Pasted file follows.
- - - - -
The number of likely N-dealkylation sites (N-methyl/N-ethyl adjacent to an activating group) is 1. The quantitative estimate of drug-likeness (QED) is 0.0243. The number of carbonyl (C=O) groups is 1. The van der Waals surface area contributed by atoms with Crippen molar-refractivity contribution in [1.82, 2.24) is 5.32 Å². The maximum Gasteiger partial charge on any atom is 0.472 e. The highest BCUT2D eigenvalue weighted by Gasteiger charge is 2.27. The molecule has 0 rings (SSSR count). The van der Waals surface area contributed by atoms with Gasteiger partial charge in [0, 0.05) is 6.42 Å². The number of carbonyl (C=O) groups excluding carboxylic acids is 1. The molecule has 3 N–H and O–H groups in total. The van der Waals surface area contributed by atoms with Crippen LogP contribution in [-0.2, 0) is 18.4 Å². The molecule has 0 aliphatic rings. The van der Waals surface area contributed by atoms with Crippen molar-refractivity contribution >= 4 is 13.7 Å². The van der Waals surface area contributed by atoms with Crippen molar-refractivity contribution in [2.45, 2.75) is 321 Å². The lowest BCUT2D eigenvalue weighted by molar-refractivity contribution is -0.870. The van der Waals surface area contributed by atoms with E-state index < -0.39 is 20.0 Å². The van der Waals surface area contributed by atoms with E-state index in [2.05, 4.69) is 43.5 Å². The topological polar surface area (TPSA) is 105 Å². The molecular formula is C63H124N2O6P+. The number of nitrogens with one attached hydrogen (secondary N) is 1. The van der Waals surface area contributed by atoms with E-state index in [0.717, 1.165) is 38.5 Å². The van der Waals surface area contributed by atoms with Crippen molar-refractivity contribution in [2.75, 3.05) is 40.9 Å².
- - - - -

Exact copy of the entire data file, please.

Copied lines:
The number of likely N-dealkylation sites (N-methyl/N-ethyl adjacent to an activating group) is 1. The quantitative estimate of drug-likeness (QED) is 0.0243. The number of carbonyl (C=O) groups is 1. The van der Waals surface area contributed by atoms with Crippen molar-refractivity contribution in [1.82, 2.24) is 5.32 Å². The maximum Gasteiger partial charge on any atom is 0.472 e. The highest BCUT2D eigenvalue weighted by Gasteiger charge is 2.27. The molecule has 0 rings (SSSR count). The van der Waals surface area contributed by atoms with Gasteiger partial charge in [0, 0.05) is 6.42 Å². The number of carbonyl (C=O) groups excluding carboxylic acids is 1. The molecule has 3 N–H and O–H groups in total. The van der Waals surface area contributed by atoms with Crippen LogP contribution in [-0.2, 0) is 18.4 Å². The molecule has 0 aliphatic rings. The van der Waals surface area contributed by atoms with Crippen molar-refractivity contribution >= 4 is 13.7 Å². The van der Waals surface area contributed by atoms with Crippen molar-refractivity contribution in [2.45, 2.75) is 321 Å². The lowest BCUT2D eigenvalue weighted by molar-refractivity contribution is -0.870. The van der Waals surface area contributed by atoms with E-state index < -0.39 is 20.0 Å². The van der Waals surface area contributed by atoms with E-state index in [2.05, 4.69) is 43.5 Å². The topological polar surface area (TPSA) is 105 Å². The molecular formula is C63H124N2O6P+. The number of nitrogens with one attached hydrogen (secondary N) is 1. The van der Waals surface area contributed by atoms with E-state index in [0.717, 1.165) is 38.5 Å². The van der Waals surface area contributed by atoms with Crippen molar-refractivity contribution in [2.75, 3.05) is 40.9 Å².